Definitions

from Wiktionary, Creative Commons Attribution/Share-Alike License

  • n. The state or condition of being feminine.

from the GNU version of the Collaborative International Dictionary of English

  • n. The quality of being feminine; womanliness; womanishness.

from The Century Dictionary and Cyclopedia

  • n. The quality of being feminine; femininity.

from WordNet 3.0 Copyright 2006 by Princeton University. All rights reserved.

  • n. the properties characteristic of the female sex

Etymologies

from Wiktionary, Creative Commons Attribution/Share-Alike License

feminine +‎ -ness

Examples

  • Her cool, matter-of-fact speech belied her — or so Daylight thought, looking at her perturbed feminineness, at the rounded lines of her figure, the breast that deeply rose and fell, and at the color that was now excited in her cheeks.

    Chapter XIII

  • You could not say she was masculine, but there was a something stripped away from her which most people class as feminineness.

    The Wishing-Ring Man

  • He always perturbedly harked back to her feminineness.

    Tempest

  • Her cool, matter-of-fact speech belied her -- or so Daylight thought, looking at her perturbed feminineness, at the rounded lines of her figure, the breast that deeply rose and fell, and at the color that was now excited in her cheeks.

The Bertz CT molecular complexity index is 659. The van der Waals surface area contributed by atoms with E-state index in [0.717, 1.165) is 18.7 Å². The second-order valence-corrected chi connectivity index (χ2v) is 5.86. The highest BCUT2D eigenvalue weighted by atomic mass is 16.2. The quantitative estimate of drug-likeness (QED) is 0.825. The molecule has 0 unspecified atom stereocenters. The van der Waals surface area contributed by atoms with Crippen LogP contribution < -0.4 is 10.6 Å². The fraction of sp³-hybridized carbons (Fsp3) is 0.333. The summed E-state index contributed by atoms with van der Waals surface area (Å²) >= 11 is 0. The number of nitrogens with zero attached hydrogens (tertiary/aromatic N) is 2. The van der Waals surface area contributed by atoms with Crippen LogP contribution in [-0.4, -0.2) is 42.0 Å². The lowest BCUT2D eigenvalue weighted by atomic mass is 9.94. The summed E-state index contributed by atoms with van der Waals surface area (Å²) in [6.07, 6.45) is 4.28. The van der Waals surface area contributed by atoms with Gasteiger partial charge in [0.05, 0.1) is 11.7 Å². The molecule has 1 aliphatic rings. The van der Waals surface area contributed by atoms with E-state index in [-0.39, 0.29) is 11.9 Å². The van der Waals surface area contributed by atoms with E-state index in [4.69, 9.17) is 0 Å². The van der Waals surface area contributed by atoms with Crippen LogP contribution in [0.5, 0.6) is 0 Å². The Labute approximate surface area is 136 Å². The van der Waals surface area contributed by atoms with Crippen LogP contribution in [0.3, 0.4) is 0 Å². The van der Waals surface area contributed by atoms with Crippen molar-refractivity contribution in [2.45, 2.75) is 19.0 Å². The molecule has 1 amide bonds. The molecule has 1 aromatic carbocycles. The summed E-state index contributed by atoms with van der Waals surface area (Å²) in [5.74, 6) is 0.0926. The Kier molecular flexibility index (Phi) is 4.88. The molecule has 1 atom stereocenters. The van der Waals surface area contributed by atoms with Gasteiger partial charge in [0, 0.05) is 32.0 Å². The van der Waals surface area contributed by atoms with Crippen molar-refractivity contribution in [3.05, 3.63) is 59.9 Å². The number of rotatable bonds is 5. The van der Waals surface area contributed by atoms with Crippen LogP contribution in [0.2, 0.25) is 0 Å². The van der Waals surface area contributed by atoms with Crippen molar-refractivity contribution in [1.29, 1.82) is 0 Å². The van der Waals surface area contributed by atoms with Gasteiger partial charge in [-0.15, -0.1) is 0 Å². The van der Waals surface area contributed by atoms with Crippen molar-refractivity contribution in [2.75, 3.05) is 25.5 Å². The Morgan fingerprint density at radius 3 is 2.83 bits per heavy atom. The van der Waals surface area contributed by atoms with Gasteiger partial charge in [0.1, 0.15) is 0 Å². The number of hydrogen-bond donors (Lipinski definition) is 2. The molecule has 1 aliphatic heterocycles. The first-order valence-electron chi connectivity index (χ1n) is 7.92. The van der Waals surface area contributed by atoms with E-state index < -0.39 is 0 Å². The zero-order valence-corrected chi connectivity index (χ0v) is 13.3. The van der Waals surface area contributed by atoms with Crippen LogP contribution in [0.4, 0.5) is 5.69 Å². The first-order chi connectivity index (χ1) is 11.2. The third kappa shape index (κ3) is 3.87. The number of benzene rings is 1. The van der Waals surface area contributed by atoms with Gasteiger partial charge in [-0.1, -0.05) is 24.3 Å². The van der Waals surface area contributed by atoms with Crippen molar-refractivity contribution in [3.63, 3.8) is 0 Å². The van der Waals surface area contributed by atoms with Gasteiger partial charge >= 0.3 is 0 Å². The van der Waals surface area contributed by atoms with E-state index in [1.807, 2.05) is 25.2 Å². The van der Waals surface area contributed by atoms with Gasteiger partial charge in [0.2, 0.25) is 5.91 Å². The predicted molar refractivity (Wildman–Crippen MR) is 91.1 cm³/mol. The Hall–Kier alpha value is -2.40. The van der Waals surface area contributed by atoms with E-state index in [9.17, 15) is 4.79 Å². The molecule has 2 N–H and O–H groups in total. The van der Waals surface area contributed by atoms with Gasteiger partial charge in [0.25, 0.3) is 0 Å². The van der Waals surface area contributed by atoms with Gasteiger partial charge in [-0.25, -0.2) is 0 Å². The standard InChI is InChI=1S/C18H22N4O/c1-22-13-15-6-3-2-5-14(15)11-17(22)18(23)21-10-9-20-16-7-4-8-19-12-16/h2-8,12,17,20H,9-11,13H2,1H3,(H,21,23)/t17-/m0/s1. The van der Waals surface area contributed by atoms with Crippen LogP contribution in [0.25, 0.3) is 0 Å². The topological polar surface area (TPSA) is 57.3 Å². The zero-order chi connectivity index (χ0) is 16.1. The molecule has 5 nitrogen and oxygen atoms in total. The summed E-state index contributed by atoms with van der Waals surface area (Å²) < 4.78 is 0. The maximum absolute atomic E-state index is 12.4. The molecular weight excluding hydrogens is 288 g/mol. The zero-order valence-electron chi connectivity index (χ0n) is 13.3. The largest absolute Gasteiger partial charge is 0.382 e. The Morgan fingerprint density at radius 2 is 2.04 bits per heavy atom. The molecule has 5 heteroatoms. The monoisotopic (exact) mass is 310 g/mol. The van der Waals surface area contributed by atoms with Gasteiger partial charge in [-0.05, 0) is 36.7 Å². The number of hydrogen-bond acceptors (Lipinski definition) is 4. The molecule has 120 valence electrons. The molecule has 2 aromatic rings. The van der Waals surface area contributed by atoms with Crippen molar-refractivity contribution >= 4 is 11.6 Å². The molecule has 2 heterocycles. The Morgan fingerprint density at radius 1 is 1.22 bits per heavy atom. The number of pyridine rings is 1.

Chapter XIII

  • It was such a feminineness, however, as is rarest to find in woman, though not the appreciation of it; perhaps it is not to be found at all in woman, but is only the feminine in man.

    A Week on the Concord and Merrimack Rivers

  • It is a weakness, however, of a peculiar kind, not arising from want of personal courage, or any specific defect of faculty, but rather an intellectual feminineness, which feels a necessity of ever leaning on the breast of others, and of reclining on those who are all the while known to be inferiors.

    Literary Remains, Volume 2

  • It is a weakness, however, of a peculiar kind, not arising from want of personal courage, or any specific defect of faculty, but rather an intellectual feminineness, which feels a necessity of ever leaning on the breasts of others, and of reclining on those who are all the while known to be inferiors.

    Shakespeare, Ben Jonson, Beaumont and Fletcher

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